2.1 A mineral systems framework for critical commodities

The critical commodities discussed in this report differ from more broadly traded commodities such as Cu, Zn, iron ore and Au in that they are either traded, at present, to a very limited extent, or have a restricted resource and/or production base. Many critical commodities are produced as by-products and are recovered late during the metallurgical recovery process. In many cases, grades of these commodities are poorly constrained or unknown, resulting in highly uncertain resource estimates for Australia and the world. Reserve and resource data (both JORC-compliant or pre-JORC) are not available for many critical commodities (e.g., Te, Hg, As, Ga, In, Ge, Cd, fluorite and Se), and many critical commodities (e.g., As, Sb, Bi, Cd, Hg, Se and Te) attract penalties during the smelting of concentrates the major economic metal such as Ni or Cu etc.

Although mineral deposits have diverse characteristics in Australia and globally, these deposits can be related using temporal and genetic relationships, the tectonic setting in which they formed and the chemical characteristics of their host (and, hence, ore fluid) into a small number of mineral systems. Following the concept of a petroleum system (Magoon and Dow, 1994), Wyborn et al., (1994) defined a mineral system as ‘all geological factors that control the generation and preservation of mineral deposits’.

Table 2.1.1 groups mineral deposits into nine broad mineral systems, including porphyry-epithermal, granite-related, iron oxide-copper-gold, subaqueous volcanic-related, mafic-ultramafic orthomagmatic, orogenic, basin-related, alkaline, and surficial. For each of these mineral systems, we summarise their characteristics and constituent deposit types, briefly describe important Australian examples and discuss potential to contain critical commodities. The locations of these deposits are shown in Figure 2.1.1.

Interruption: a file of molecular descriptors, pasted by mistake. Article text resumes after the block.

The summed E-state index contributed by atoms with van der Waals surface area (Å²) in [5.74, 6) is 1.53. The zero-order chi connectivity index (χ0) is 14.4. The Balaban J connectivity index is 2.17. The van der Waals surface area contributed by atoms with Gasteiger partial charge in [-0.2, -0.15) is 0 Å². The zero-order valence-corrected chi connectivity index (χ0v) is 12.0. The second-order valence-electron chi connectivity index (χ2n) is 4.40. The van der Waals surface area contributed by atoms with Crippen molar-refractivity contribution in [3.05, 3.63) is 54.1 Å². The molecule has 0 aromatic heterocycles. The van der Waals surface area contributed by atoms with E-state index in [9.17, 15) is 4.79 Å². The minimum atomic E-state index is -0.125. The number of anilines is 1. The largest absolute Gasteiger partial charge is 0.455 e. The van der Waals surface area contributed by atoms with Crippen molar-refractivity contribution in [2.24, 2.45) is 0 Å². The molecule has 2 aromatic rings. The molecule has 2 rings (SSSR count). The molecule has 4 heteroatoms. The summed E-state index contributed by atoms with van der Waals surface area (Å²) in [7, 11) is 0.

This photograph shows haul trucks hauling ore from an open cut nickel deposit in Western Australia.

A nickel mine in Western Australia.
Image courtesy of Thiess Pty Ltd.

Table 2.1.1. Characteristics of major mineral systems.
Mineral system (included deposit-types) Tectonic/geodynamic setting Geological setting Redox state of metal-bearing fluids Geodynamic driver Fluid driver
Porphyry-epithermal (porphyry Cu-Au-Mo, low sulfidation epithermal, high sulfidation epithermal, skarn) Convergent—magmatic arc Volcanic-plutonic igneous province Weakly oxidised to weakly reduced (ΣH2S ˜ ΣSO4 to ΣH2S > ΣSO4); strongly oxidised (ΣSO4 > ΣH2S) fluids in high sulfidation epithermal deposits Change in subduction (direction, speed or dip angle) Magmatism (magmatic fluids and/or convection of ambient fluids)
Granite-related (intrusion-related gold, intrusion-related Sn-W, porphyry Mo, pegmatitie rare metal, Rossing-type U?) Convergent, generally inboard from arcs generally with post-collisional timing Volcanic basin Moderately to strongly reduced (ΣH2S > ΣSO4 to ΣH2S >> ΣSO4) Collision and accretion, change in subduction (direction, speed or dip angle) Felsic magmatism (magmatic fluids and/or convection of ambient fluids)